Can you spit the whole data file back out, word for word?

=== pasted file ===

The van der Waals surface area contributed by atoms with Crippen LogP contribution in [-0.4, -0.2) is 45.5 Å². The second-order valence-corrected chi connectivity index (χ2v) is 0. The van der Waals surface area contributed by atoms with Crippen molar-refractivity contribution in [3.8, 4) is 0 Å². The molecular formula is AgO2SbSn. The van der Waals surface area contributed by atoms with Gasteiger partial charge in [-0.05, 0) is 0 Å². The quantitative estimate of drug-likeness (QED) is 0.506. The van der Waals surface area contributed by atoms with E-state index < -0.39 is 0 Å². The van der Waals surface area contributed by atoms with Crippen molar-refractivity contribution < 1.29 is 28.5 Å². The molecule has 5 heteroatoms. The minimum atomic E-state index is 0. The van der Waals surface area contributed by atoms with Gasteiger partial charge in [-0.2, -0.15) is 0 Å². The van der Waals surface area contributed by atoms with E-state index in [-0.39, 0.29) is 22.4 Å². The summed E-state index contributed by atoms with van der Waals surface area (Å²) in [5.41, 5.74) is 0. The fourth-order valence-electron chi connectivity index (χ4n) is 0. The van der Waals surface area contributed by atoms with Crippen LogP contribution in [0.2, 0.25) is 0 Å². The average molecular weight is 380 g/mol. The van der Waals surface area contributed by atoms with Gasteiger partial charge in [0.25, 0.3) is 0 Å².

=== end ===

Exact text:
The van der Waals surface area contributed by atoms with Crippen LogP contribution in [-0.4, -0.2) is 45.5 Å². The second-order valence-corrected chi connectivity index (χ2v) is 0. The van der Waals surface area contributed by atoms with Crippen molar-refractivity contribution in [3.8, 4) is 0 Å². The molecular formula is AgO2SbSn. The van der Waals surface area contributed by atoms with Gasteiger partial charge in [-0.05, 0) is 0 Å². The quantitative estimate of drug-likeness (QED) is 0.506. The van der Waals surface area contributed by atoms with E-state index < -0.39 is 0 Å². The van der Waals surface area contributed by atoms with Crippen molar-refractivity contribution < 1.29 is 28.5 Å². The molecule has 5 heteroatoms. The minimum atomic E-state index is 0. The van der Waals surface area contributed by atoms with Gasteiger partial charge in [-0.2, -0.15) is 0 Å². The van der Waals surface area contributed by atoms with E-state index in [-0.39, 0.29) is 22.4 Å². The summed E-state index contributed by atoms with van der Waals surface area (Å²) in [5.41, 5.74) is 0. The fourth-order valence-electron chi connectivity index (χ4n) is 0. The van der Waals surface area contributed by atoms with Crippen LogP contribution in [0.2, 0.25) is 0 Å². The average molecular weight is 380 g/mol. The van der Waals surface area contributed by atoms with Gasteiger partial charge in [0.25, 0.3) is 0 Å².